Forest hog

Hylochoerus meinertzhageni

ssp. ivoriensis (western Africa), rimator (central Africa) and meinertzhageni (central & eastern Africa)

Status: Least Concern

Did you know? Despite its often-used common name “Giant Forest Hog”, western races of this species are not much larger than Bushpigs - only East African hogs are true giants.

Forest hog - Nick Athanas.jpg

Habitat

Found in a variety of forest habitats (e.g. subalpine areas and bamboo groves, river galleries, wooded savannas or thickets), implying a high degree of adaptability to local climatic conditions. They live in cold uplands as well as hot lowlands, but do not tolerate low humidity or prolonged solar radiation.

Diet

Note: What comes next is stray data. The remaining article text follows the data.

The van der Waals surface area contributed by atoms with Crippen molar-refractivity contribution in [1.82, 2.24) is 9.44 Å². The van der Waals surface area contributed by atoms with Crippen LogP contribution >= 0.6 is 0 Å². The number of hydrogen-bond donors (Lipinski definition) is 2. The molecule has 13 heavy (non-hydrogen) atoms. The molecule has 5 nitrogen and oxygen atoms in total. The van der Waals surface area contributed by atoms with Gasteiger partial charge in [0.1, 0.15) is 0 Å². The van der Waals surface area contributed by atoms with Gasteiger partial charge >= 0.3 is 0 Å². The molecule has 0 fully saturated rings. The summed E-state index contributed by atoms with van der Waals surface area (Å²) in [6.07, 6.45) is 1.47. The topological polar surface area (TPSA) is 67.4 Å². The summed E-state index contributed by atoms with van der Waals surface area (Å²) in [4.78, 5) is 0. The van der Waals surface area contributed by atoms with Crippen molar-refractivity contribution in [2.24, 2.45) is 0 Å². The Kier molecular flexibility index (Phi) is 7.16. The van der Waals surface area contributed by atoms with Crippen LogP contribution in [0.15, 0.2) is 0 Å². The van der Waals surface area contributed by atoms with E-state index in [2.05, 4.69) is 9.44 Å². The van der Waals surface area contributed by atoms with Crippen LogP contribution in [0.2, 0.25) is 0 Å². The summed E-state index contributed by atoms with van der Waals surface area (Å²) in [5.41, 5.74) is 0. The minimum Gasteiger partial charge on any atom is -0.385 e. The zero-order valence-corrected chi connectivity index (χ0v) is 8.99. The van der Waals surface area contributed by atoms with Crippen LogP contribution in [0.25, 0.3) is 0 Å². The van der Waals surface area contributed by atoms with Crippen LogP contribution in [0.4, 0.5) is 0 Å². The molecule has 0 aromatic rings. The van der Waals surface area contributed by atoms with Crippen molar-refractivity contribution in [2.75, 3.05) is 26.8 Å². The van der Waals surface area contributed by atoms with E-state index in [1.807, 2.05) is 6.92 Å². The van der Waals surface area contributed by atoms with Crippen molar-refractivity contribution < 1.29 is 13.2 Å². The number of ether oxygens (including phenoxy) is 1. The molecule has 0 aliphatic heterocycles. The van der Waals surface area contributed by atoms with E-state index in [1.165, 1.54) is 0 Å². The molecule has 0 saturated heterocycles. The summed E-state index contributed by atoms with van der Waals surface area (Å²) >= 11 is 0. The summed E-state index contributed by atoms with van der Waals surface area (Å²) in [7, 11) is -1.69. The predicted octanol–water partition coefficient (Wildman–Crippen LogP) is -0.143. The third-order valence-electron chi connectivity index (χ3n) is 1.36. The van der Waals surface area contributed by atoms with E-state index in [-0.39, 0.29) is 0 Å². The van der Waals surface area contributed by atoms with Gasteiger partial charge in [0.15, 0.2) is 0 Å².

Mainly grass and leaves; occasionally meat and bones of carrion, eggs and larvae.

Behaviour

The basic social group is a sounder of 4–20 animals, including a few males, several females and their offspring of up to three generations. Larger groupings of several sounders have been recorded when conditions are favourable. Forest hogs maintain unmarked or defended home ranges which may overlap extensively with ranges of other groups. The species is most active in the early morning and late afternoon with a rest during the hottest hours; there is no evidence of true nocturnal activity.

Threats

Very vulnerable to deforestation and hunting for subsistence and bushmeat trade. Western race H. m. ivoriensis is highly vulnerable to fragmentation of its habitat.

Conservation Actions

The species is relatively widespread, sometimes locally abundant with high reproductive potential, and inhabits many protected areas including several national parks.

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